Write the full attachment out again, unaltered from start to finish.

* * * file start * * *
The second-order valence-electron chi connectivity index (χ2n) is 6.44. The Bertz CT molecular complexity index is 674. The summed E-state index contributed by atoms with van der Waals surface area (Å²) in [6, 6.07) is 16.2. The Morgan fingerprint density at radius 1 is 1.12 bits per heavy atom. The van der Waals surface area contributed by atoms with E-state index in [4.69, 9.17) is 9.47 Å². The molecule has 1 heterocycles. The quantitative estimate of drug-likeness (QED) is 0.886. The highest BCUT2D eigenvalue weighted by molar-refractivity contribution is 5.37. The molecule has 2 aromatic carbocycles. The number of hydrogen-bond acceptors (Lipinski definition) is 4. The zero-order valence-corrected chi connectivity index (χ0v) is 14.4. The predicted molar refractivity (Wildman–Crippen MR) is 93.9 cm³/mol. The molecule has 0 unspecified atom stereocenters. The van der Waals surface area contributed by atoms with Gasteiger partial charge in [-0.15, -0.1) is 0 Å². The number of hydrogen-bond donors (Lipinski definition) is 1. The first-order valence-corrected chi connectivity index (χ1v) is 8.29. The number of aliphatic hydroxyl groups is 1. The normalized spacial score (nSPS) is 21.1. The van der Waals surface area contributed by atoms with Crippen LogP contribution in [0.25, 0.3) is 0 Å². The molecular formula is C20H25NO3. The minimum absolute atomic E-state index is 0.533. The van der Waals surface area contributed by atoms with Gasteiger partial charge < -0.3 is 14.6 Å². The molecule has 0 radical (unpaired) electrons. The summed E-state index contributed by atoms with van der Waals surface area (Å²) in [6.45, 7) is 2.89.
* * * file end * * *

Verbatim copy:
The second-order valence-electron chi connectivity index (χ2n) is 6.44. The Bertz CT molecular complexity index is 674. The summed E-state index contributed by atoms with van der Waals surface area (Å²) in [6, 6.07) is 16.2. The Morgan fingerprint density at radius 1 is 1.12 bits per heavy atom. The van der Waals surface area contributed by atoms with E-state index in [4.69, 9.17) is 9.47 Å². The molecule has 1 heterocycles. The quantitative estimate of drug-likeness (QED) is 0.886. The highest BCUT2D eigenvalue weighted by molar-refractivity contribution is 5.37. The molecule has 2 aromatic carbocycles. The number of hydrogen-bond acceptors (Lipinski definition) is 4. The zero-order valence-corrected chi connectivity index (χ0v) is 14.4. The predicted molar refractivity (Wildman–Crippen MR) is 93.9 cm³/mol. The molecule has 0 unspecified atom stereocenters. The van der Waals surface area contributed by atoms with Gasteiger partial charge in [-0.15, -0.1) is 0 Å². The number of hydrogen-bond donors (Lipinski definition) is 1. The first-order valence-corrected chi connectivity index (χ1v) is 8.29. The number of aliphatic hydroxyl groups is 1. The normalized spacial score (nSPS) is 21.1. The van der Waals surface area contributed by atoms with Crippen LogP contribution in [0.25, 0.3) is 0 Å². The molecular formula is C20H25NO3. The minimum absolute atomic E-state index is 0.533. The van der Waals surface area contributed by atoms with Gasteiger partial charge < -0.3 is 14.6 Å². The molecule has 0 radical (unpaired) electrons. The summed E-state index contributed by atoms with van der Waals surface area (Å²) in [6.45, 7) is 2.89.